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A Lucky Breakout?

After erratic sophomore year and turbulent off-season, Nebraska running back looks to step it up against USC

September 14, 2007|David Wharton | Times Staff Writer

LINCOLN, Neb. -- The subject of Saturday's game between USC and Nebraska -- and the hyperbole sparked by two nationally ranked teams drenched in football tradition -- does not get very far with Marlon Lucky.

"It's just like another game," he said. "It's nothing special."

Nor does the opportunity to play on national television, a chance to showcase his talents, appear to impress the Cornhuskers running back.

"It would probably put my name out there," he said. "But whatever comes, comes."

For now, the junior seems more interested in securing a reputation on his own team, erasing the faint disappointment of seasons past, making good on expectations that followed him out of North Hollywood High.

Nebraska probably will need his best effort. The underdog Cornhuskers lost to USC last season because of the unfortunate combination of a conservative offense and a failure to run the ball effectively.

"Coach is going to bring it all out for this game," Lucky said. "Throw it, run it. We've got to find their weakness."

Two years have passed since the 6-foot, 210-pound back arrived in Lincoln as a highly touted recruit. Much was made of the fact that he chose Nebraska over USC and Coach Pete Carroll, who had courted him. It was a rare instance in recent seasons when a top high school running back decided not to sign with the Trojans.

As a freshman at Nebraska, Lucky played mostly on special teams, carrying the ball only 43 times for 129 yards. Last fall was supposed to be different.

The early weeks of the 2006 season included 100-yard games against Nicholls State and Troy. But, returning home to face USC in the Coliseum, the sophomore rushed 10 times for 27 yards and things soon turned south.

Brandon Jackson had pushed him out of the starting lineup by midseason and it didn't seem to help when Lucky gained a respectable 88 yards against Auburn in the Cotton Bowl.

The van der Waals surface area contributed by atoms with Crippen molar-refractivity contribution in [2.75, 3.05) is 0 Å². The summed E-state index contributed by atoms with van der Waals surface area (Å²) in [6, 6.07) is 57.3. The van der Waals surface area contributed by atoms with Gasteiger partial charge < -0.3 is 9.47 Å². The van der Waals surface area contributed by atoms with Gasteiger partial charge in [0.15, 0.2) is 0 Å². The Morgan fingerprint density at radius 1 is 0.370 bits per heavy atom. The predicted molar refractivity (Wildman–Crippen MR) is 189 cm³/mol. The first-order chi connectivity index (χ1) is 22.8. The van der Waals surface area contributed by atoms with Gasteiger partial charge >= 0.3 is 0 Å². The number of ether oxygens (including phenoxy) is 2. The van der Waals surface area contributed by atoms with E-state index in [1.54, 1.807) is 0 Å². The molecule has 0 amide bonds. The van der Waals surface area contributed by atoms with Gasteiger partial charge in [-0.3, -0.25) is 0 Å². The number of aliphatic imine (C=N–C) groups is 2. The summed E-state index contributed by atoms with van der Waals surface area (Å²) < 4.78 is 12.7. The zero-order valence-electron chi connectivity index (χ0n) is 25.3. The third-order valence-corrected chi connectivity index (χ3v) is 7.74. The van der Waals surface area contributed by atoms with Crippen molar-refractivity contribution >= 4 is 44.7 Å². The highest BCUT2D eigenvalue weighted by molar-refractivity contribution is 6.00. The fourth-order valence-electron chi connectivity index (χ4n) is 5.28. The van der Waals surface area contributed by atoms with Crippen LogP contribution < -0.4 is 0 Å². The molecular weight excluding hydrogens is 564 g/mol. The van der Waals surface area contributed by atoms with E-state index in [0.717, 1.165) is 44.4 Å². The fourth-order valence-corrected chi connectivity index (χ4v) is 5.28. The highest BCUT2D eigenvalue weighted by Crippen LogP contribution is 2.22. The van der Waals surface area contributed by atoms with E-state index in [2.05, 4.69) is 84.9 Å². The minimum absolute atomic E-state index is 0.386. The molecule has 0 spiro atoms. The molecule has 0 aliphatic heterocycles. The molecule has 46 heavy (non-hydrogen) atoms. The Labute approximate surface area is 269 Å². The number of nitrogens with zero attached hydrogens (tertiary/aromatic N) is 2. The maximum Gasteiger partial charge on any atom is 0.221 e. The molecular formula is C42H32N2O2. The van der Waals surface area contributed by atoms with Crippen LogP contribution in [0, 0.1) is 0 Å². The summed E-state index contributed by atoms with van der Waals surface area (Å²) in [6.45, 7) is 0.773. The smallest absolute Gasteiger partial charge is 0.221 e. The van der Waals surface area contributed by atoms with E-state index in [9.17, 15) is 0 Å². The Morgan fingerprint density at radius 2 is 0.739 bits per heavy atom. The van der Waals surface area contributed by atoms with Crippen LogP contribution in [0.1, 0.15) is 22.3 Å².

By February, local papers were publishing reports that he had been found unconscious in his apartment, suffering from an undisclosed medical condition.

In an interview released by the athletic department, Lucky called the off-season a "big turning point. I was doing horrible here. All the stuff was too fast for me and I had to slow down. . . . I need to be more mature about everything and take life seriously."

None of this came up during a recent news conference. When contacted by The Times for further comment, the running back sent his response through a Nebraska spokesman.

"He didn't refuse to talk," the spokesman said. "He declined."

Perhaps his actions are speaking louder than words. Lucky made the Big 12 commissioner's honor roll in the spring and remained in Lincoln over the summer to train.

Then, in the season opener, he ran for 233 yards against overmatched Nevada. Coach Bill Callahan offered restrained praise, saying, "I'm happy for Marlon."

Last week, his numbers were more subdued -- 24 carries for 90 yards and a touchdown -- and the Cornhuskers barely escaped an upset loss to Wake Forest.

To this point, it looks as if he will share at least some of the workload with freshman Quentin Castille, who is more of a straight-ahead runner.

Lucky seems to understand the situation; he cannot afford another letdown like last fall.

He talks about staying healthy, trying to be a team leader and improving his game. That means finishing runs harder and augmenting his rushing skills.

"I can catch the ball too," he said. "That's what I'm looking for. All-purpose."

A big day against the top-ranked Trojans and their respected defense would go a long way toward establishing such credentials.

The running back has watched game films and is impressed by USC's veteran defensive line and linebackers.

This week, he has heard from family and friends back in Los Angeles, everyone wanting to talk about how Nebraska will fare against USC.

"Of course, my family wants us to beat them," he said. "It's a big game for them."

But not especially so for the Cornhuskers' leading rusher. He just wants another good performance, another step in the right direction.


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